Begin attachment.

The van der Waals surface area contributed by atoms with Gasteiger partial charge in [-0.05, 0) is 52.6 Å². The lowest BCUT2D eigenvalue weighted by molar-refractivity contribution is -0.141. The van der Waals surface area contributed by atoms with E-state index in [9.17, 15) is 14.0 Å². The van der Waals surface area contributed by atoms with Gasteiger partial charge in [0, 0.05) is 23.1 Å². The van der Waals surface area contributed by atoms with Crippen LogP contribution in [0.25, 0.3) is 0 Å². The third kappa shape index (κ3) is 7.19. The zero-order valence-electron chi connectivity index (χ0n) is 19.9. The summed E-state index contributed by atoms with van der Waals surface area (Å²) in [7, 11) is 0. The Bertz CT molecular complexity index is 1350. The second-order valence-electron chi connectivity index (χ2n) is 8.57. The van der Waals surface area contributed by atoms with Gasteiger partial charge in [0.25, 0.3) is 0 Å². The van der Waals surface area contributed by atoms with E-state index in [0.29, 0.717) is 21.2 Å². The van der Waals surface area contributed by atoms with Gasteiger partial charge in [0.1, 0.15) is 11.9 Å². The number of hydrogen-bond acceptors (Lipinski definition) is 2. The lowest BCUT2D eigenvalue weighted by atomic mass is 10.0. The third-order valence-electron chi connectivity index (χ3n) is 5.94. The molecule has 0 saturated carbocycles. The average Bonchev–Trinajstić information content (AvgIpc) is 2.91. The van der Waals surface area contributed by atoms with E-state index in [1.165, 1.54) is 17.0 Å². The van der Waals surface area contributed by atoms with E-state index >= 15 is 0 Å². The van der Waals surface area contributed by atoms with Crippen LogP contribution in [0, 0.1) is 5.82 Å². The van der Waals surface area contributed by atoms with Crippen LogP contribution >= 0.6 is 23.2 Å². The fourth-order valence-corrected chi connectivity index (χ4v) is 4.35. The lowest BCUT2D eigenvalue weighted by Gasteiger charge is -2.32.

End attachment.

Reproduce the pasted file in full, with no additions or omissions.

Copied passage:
The van der Waals surface area contributed by atoms with Gasteiger partial charge in [-0.05, 0) is 52.6 Å². The lowest BCUT2D eigenvalue weighted by molar-refractivity contribution is -0.141. The van der Waals surface area contributed by atoms with E-state index in [9.17, 15) is 14.0 Å². The van der Waals surface area contributed by atoms with Gasteiger partial charge in [0, 0.05) is 23.1 Å². The van der Waals surface area contributed by atoms with Crippen LogP contribution in [0.25, 0.3) is 0 Å². The third kappa shape index (κ3) is 7.19. The zero-order valence-electron chi connectivity index (χ0n) is 19.9. The summed E-state index contributed by atoms with van der Waals surface area (Å²) in [7, 11) is 0. The Bertz CT molecular complexity index is 1350. The second-order valence-electron chi connectivity index (χ2n) is 8.57. The van der Waals surface area contributed by atoms with Gasteiger partial charge in [0.25, 0.3) is 0 Å². The van der Waals surface area contributed by atoms with E-state index in [0.29, 0.717) is 21.2 Å². The van der Waals surface area contributed by atoms with Gasteiger partial charge in [0.1, 0.15) is 11.9 Å². The number of hydrogen-bond acceptors (Lipinski definition) is 2. The lowest BCUT2D eigenvalue weighted by atomic mass is 10.0. The third-order valence-electron chi connectivity index (χ3n) is 5.94. The molecule has 0 saturated carbocycles. The average Bonchev–Trinajstić information content (AvgIpc) is 2.91. The van der Waals surface area contributed by atoms with E-state index in [1.165, 1.54) is 17.0 Å². The van der Waals surface area contributed by atoms with E-state index >= 15 is 0 Å². The van der Waals surface area contributed by atoms with Crippen LogP contribution in [0, 0.1) is 5.82 Å². The van der Waals surface area contributed by atoms with Crippen LogP contribution >= 0.6 is 23.2 Å². The fourth-order valence-corrected chi connectivity index (χ4v) is 4.35. The lowest BCUT2D eigenvalue weighted by Gasteiger charge is -2.32.